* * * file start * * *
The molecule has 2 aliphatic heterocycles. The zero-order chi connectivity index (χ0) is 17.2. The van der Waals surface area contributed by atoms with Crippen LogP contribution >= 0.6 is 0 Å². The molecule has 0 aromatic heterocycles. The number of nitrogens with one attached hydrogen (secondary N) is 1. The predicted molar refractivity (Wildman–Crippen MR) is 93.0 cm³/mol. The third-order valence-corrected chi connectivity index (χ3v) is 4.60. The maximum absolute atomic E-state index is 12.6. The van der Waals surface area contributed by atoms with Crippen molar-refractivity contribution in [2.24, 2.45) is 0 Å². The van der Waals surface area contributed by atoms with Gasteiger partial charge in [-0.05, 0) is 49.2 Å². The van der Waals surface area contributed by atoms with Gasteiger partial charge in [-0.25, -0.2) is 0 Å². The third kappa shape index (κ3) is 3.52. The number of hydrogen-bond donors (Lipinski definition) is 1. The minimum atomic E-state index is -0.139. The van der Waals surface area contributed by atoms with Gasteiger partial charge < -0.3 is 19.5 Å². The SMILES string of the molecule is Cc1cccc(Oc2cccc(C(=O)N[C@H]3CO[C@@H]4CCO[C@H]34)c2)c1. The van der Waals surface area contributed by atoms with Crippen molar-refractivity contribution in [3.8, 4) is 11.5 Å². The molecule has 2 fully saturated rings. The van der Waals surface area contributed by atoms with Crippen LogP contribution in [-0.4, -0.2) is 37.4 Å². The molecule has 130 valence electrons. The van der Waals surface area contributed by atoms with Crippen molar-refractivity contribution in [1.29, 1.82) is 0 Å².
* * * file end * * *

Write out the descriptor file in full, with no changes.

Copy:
The molecule has 2 aliphatic heterocycles. The zero-order chi connectivity index (χ0) is 17.2. The van der Waals surface area contributed by atoms with Crippen LogP contribution >= 0.6 is 0 Å². The molecule has 0 aromatic heterocycles. The number of nitrogens with one attached hydrogen (secondary N) is 1. The predicted molar refractivity (Wildman–Crippen MR) is 93.0 cm³/mol. The third-order valence-corrected chi connectivity index (χ3v) is 4.60. The maximum absolute atomic E-state index is 12.6. The van der Waals surface area contributed by atoms with Crippen molar-refractivity contribution in [2.24, 2.45) is 0 Å². The van der Waals surface area contributed by atoms with Gasteiger partial charge in [-0.05, 0) is 49.2 Å². The van der Waals surface area contributed by atoms with Gasteiger partial charge in [-0.25, -0.2) is 0 Å². The third kappa shape index (κ3) is 3.52. The number of hydrogen-bond donors (Lipinski definition) is 1. The minimum atomic E-state index is -0.139. The van der Waals surface area contributed by atoms with Gasteiger partial charge < -0.3 is 19.5 Å². The SMILES string of the molecule is Cc1cccc(Oc2cccc(C(=O)N[C@H]3CO[C@@H]4CCO[C@H]34)c2)c1. The van der Waals surface area contributed by atoms with Crippen molar-refractivity contribution in [3.8, 4) is 11.5 Å². The molecule has 2 fully saturated rings. The van der Waals surface area contributed by atoms with Crippen LogP contribution in [-0.4, -0.2) is 37.4 Å². The molecule has 130 valence electrons. The van der Waals surface area contributed by atoms with Crippen molar-refractivity contribution in [1.29, 1.82) is 0 Å².